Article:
Using the siege mentality
The Tehreek-e-Labbaik Ya Rasool Allah (TLY) managed to hold the capital city and parts of other cities in Punjab hostage for a period of 21 days. The protests and sit-ins have ceased with the agreement between the government and the TLY, following Law Minister Zahid Hamid’s resignation on November 27.
The debacle highlighted that the manipulation of religious ideology is the weapon of choice for political parties and religious groups on the fringes to gain leverage and influence over competitors. The irony is that, despite being an Islamic state, the ‘Islam is under siege’ narrative continues to haunt Pakistan.
This storyline has been employed by different Deobandi organisations periodically in order to grant more legitimacy to their cause. For instance, Lashkar-e-Taiba (LeT) and Jamaat-ud-Dawa (JuD) have regularly invoked the threat to Islam clause. The TLY’s foundations rest on similar ideals. The party was initially labelled as the ‘Movement to Free Mumtaz Qadri’, later changing its name and broadening the agenda to advocate social justice, free healthcare and education while ‘defending Islam’.
The recent NA-120 by-elections after Nawaz Sharif’s dismissal are evidence to the traction of the defending Islam narrative. The Jamaat-ud-Dawa linked political party, Milli Muslim league (MML) won 5 percent of votes in Lahore, while the TLY managed to gain 7,000 votes despite being new to the political scenario. The TLY effectively used the religion card to break the PML-N’s voter bank, decreasing their votes from 61 percent to 49.3 percent since the 2013 elections.
However, right-wing religious organisations and terrorist groups aren’t the only one’s backing the rhetoric of ‘endangered Islam’. The recent fiasco showed the PTI speaking in support of the TLY’s agenda and asking for the resignation of the law minister. The PAT’s Tahirul Qadri released a similar statement, asserting that those who “tinkered with the law regarding the finality of Prophethood should be send home and meted out exemplary punishment.” Mainstream political parties have regularly vowed to protect Islam in fear of alienating their conservative voter base and agitating the religious clergy.
The TLY has managed to lionise and venerate the killer of late Punjab governor Salmaan Taseer; Mumtaz Qadri was arrested in 2011 and executed last year. In fact, research indicates that organisations venerating a slain leader and constructing beleaguered accounts of a threat to their identity are more likely to engage in violence and ‘us versus them’ rhetoric. Multiple reports of terrorist and extremist organisations tapping in on the educated urban demographic have emerged since 2015. Similarly, the TLY has attracted a steady following of the youth, who have been sporting his notorious hairstyle and kohl-rimmed eyes in hopes to imbibe their hero and ‘defend Islam’. Dangerous precedents are being set when a segment of the youth is effectively idolising a man who is a symbol of intolerance.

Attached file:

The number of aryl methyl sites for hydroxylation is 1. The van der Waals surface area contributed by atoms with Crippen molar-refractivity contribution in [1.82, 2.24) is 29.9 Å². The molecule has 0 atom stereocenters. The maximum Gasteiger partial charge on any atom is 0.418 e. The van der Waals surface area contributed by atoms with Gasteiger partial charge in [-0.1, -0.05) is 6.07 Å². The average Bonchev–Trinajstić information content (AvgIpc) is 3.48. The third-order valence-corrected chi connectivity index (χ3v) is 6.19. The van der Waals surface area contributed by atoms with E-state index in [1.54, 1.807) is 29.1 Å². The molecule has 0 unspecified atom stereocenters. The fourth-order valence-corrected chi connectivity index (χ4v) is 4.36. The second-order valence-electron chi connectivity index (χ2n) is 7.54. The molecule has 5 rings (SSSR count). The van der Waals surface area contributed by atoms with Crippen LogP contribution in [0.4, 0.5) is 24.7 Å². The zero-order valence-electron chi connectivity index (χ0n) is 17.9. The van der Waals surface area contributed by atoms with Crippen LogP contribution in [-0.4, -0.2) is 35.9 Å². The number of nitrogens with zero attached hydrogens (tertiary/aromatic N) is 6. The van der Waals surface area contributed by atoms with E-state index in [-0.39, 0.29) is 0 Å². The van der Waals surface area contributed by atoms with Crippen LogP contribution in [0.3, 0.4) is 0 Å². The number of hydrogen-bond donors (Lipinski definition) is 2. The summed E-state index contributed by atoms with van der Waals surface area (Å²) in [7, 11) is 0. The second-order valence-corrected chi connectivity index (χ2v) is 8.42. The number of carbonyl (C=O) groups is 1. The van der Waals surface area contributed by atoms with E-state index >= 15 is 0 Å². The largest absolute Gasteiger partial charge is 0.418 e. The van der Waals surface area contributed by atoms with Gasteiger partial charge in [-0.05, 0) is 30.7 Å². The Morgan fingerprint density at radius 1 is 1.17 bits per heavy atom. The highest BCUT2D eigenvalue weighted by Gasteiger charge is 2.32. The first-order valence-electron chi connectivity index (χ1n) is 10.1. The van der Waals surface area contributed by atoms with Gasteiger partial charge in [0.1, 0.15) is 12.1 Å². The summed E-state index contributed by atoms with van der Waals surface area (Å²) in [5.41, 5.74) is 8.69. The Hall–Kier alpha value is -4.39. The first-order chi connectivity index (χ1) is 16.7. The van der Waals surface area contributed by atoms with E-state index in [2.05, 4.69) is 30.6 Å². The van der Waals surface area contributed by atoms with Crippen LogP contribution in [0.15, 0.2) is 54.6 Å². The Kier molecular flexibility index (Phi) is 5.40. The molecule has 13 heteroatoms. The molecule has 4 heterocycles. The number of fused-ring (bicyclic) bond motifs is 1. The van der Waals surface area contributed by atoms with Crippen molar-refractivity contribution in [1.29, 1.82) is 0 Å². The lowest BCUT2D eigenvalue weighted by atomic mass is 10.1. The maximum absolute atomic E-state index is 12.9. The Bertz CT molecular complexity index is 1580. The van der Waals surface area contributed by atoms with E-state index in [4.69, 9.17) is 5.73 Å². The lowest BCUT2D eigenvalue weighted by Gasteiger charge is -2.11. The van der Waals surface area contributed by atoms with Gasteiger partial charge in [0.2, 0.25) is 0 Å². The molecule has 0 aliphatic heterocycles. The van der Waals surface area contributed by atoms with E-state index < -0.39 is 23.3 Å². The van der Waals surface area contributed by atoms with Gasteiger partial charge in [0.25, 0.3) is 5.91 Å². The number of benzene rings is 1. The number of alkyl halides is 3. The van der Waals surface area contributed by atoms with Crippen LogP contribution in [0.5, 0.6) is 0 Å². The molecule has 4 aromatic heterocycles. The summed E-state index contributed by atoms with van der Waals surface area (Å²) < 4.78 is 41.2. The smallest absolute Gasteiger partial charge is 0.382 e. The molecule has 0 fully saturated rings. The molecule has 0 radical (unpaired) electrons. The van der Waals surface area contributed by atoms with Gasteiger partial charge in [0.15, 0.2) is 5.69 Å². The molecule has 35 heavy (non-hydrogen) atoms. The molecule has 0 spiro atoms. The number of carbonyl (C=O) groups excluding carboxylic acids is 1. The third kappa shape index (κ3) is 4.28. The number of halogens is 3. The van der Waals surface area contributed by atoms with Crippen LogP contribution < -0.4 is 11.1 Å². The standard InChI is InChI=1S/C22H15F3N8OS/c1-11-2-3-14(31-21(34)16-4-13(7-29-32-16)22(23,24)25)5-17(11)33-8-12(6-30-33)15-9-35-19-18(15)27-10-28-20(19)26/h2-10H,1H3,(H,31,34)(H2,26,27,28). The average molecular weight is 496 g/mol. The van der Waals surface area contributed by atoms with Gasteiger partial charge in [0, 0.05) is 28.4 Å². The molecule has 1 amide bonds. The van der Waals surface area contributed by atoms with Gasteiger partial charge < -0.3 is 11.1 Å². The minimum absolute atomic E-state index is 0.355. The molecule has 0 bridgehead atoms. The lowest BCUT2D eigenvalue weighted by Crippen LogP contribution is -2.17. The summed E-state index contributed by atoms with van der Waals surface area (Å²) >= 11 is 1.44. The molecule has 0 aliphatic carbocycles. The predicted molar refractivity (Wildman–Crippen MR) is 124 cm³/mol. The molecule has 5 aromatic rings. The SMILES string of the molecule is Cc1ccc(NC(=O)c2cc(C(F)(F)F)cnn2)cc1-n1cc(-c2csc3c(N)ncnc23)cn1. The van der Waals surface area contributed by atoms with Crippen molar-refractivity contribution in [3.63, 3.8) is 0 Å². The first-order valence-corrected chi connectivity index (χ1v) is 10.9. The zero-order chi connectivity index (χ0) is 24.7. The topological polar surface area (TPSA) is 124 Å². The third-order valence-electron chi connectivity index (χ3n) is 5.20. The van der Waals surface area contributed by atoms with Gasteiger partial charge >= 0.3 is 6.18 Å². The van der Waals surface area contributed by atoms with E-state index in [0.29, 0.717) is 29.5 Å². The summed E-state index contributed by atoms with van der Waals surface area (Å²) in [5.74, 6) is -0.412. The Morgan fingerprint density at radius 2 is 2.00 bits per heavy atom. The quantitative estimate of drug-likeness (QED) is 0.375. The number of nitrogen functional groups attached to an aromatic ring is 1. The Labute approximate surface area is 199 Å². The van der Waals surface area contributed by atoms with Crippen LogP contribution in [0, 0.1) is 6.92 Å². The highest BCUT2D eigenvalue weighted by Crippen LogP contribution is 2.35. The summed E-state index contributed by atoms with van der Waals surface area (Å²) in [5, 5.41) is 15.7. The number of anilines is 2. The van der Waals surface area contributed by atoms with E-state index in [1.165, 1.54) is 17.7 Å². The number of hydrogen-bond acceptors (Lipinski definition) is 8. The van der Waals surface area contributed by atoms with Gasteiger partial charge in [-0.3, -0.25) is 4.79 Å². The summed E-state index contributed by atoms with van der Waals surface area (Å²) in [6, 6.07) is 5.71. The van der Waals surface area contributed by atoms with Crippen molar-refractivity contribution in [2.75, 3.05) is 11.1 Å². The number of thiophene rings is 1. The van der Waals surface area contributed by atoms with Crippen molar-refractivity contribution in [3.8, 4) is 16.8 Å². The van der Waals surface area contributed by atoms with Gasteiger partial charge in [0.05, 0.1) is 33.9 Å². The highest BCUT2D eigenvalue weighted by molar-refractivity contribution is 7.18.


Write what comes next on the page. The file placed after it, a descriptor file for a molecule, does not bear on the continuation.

The rise of social media has amplified the ‘Islam under siege’ narrative in recent years. In 2012, the protracted use of social media was seen in riots in different countries after a video denigrating the Prophet (pbuh) was released on YouTube. This incident triggered protests in Pakistan, and it is unlikely that such events would have unfolded in the country without the proliferation of social media. The TLY has utilised social media and Khadim Hussain Rizvi’s following has developed drastically owing to the rapid spread of his lectures and videos.
One of Rizvi’s speeches, with more than 250,000 viewers, showed him speaking in fiery Punjabi against the minor change in the election oath. In the same video and other posts, he called on firebrands and zealots seeking to ‘protect Islam’ to join the protests. In order to prevent an explosion of the victimhood narrative and further mobilisation the government shut down spcial media sites after launching an operation against the protesters.
It is unlikely that the TLY’s rhetoric of defending Islam will lead to a large-scale support for ultra-religious parties, or increase their voter base considerably. But, it will harness their ‘street power’, furthering divisions along sectarian and religious lines in a society that remains heavily fragmented. In fact, the TLY’s agenda also advocates taking a stricter stance against other religious sects while seeking Shariah in Pakistan.
Nothing is stopping the TLY from becoming a harbinger of mob violence, vigilantism and furthering radicalism within the Barelvi sect that has traditionally been known for its moderate ideals. In fact, the strategic manipulation of Islam is only the beginning in the two-way struggle for power between the government and right-wing and extremist organisations that will continue vying for supporters and dominance.
The writer is a senior analyst at the SRajaratnam School of International Studies in Singapore.
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